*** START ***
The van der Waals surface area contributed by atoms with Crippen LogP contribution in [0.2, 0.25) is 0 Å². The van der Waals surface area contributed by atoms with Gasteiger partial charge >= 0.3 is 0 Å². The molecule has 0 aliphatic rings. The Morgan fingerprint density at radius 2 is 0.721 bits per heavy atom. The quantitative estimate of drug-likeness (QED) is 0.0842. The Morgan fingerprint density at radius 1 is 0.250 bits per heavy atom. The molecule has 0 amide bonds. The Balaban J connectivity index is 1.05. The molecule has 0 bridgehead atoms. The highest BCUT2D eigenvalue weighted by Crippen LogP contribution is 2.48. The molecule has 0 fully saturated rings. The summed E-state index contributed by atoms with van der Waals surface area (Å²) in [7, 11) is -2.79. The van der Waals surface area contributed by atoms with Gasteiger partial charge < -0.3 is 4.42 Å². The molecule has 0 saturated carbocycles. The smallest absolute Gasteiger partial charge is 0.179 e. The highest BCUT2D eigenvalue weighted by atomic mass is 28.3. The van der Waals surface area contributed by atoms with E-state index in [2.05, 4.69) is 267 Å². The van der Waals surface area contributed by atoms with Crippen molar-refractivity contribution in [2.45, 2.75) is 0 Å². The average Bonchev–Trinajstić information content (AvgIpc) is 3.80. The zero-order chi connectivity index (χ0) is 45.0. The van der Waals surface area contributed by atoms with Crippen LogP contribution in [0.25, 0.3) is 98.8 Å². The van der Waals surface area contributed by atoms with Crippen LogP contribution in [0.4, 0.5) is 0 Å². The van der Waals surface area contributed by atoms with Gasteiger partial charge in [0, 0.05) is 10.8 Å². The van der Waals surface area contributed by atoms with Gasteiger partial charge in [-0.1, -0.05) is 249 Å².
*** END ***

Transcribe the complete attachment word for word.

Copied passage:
The van der Waals surface area contributed by atoms with Crippen LogP contribution in [0.2, 0.25) is 0 Å². The van der Waals surface area contributed by atoms with Gasteiger partial charge >= 0.3 is 0 Å². The molecule has 0 aliphatic rings. The Morgan fingerprint density at radius 2 is 0.721 bits per heavy atom. The quantitative estimate of drug-likeness (QED) is 0.0842. The Morgan fingerprint density at radius 1 is 0.250 bits per heavy atom. The molecule has 0 amide bonds. The Balaban J connectivity index is 1.05. The molecule has 0 bridgehead atoms. The highest BCUT2D eigenvalue weighted by Crippen LogP contribution is 2.48. The molecule has 0 fully saturated rings. The summed E-state index contributed by atoms with van der Waals surface area (Å²) in [7, 11) is -2.79. The van der Waals surface area contributed by atoms with Gasteiger partial charge < -0.3 is 4.42 Å². The molecule has 0 saturated carbocycles. The smallest absolute Gasteiger partial charge is 0.179 e. The highest BCUT2D eigenvalue weighted by atomic mass is 28.3. The van der Waals surface area contributed by atoms with E-state index in [2.05, 4.69) is 267 Å². The van der Waals surface area contributed by atoms with Crippen molar-refractivity contribution in [2.45, 2.75) is 0 Å². The average Bonchev–Trinajstić information content (AvgIpc) is 3.80. The zero-order chi connectivity index (χ0) is 45.0. The van der Waals surface area contributed by atoms with Crippen LogP contribution in [0.25, 0.3) is 98.8 Å². The van der Waals surface area contributed by atoms with Crippen LogP contribution in [0.4, 0.5) is 0 Å². The van der Waals surface area contributed by atoms with Gasteiger partial charge in [0, 0.05) is 10.8 Å². The van der Waals surface area contributed by atoms with Gasteiger partial charge in [-0.1, -0.05) is 249 Å².